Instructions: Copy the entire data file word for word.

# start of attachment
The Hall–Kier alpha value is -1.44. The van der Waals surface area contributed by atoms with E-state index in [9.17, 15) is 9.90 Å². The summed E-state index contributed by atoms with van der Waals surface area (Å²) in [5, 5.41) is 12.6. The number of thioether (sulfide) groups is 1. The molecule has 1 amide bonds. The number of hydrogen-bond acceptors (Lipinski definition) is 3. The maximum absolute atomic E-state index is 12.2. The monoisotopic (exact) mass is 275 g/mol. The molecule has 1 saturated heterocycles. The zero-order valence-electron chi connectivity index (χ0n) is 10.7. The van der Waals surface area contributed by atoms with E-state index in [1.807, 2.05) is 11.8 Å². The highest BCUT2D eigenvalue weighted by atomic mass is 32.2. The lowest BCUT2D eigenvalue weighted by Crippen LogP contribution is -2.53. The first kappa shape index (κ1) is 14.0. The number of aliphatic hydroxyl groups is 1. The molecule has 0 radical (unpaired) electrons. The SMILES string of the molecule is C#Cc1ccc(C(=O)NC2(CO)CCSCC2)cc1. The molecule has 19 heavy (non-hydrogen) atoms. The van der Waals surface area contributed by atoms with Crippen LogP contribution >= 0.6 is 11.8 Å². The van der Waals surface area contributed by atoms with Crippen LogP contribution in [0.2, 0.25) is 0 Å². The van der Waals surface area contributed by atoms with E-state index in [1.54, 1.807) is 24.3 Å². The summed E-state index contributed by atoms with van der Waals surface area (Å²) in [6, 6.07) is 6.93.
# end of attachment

The Hall–Kier alpha value is -1.44. The van der Waals surface area contributed by atoms with E-state index in [9.17, 15) is 9.90 Å². The summed E-state index contributed by atoms with van der Waals surface area (Å²) in [5, 5.41) is 12.6. The number of thioether (sulfide) groups is 1. The molecule has 1 amide bonds. The number of hydrogen-bond acceptors (Lipinski definition) is 3. The maximum absolute atomic E-state index is 12.2. The monoisotopic (exact) mass is 275 g/mol. The molecule has 1 saturated heterocycles. The zero-order valence-electron chi connectivity index (χ0n) is 10.7. The van der Waals surface area contributed by atoms with E-state index in [1.807, 2.05) is 11.8 Å². The highest BCUT2D eigenvalue weighted by atomic mass is 32.2. The lowest BCUT2D eigenvalue weighted by Crippen LogP contribution is -2.53. The first kappa shape index (κ1) is 14.0. The number of aliphatic hydroxyl groups is 1. The molecule has 0 radical (unpaired) electrons. The SMILES string of the molecule is C#Cc1ccc(C(=O)NC2(CO)CCSCC2)cc1. The molecule has 19 heavy (non-hydrogen) atoms. The van der Waals surface area contributed by atoms with Crippen LogP contribution >= 0.6 is 11.8 Å². The van der Waals surface area contributed by atoms with Crippen LogP contribution in [0.2, 0.25) is 0 Å². The van der Waals surface area contributed by atoms with E-state index in [1.54, 1.807) is 24.3 Å². The summed E-state index contributed by atoms with van der Waals surface area (Å²) in [6, 6.07) is 6.93.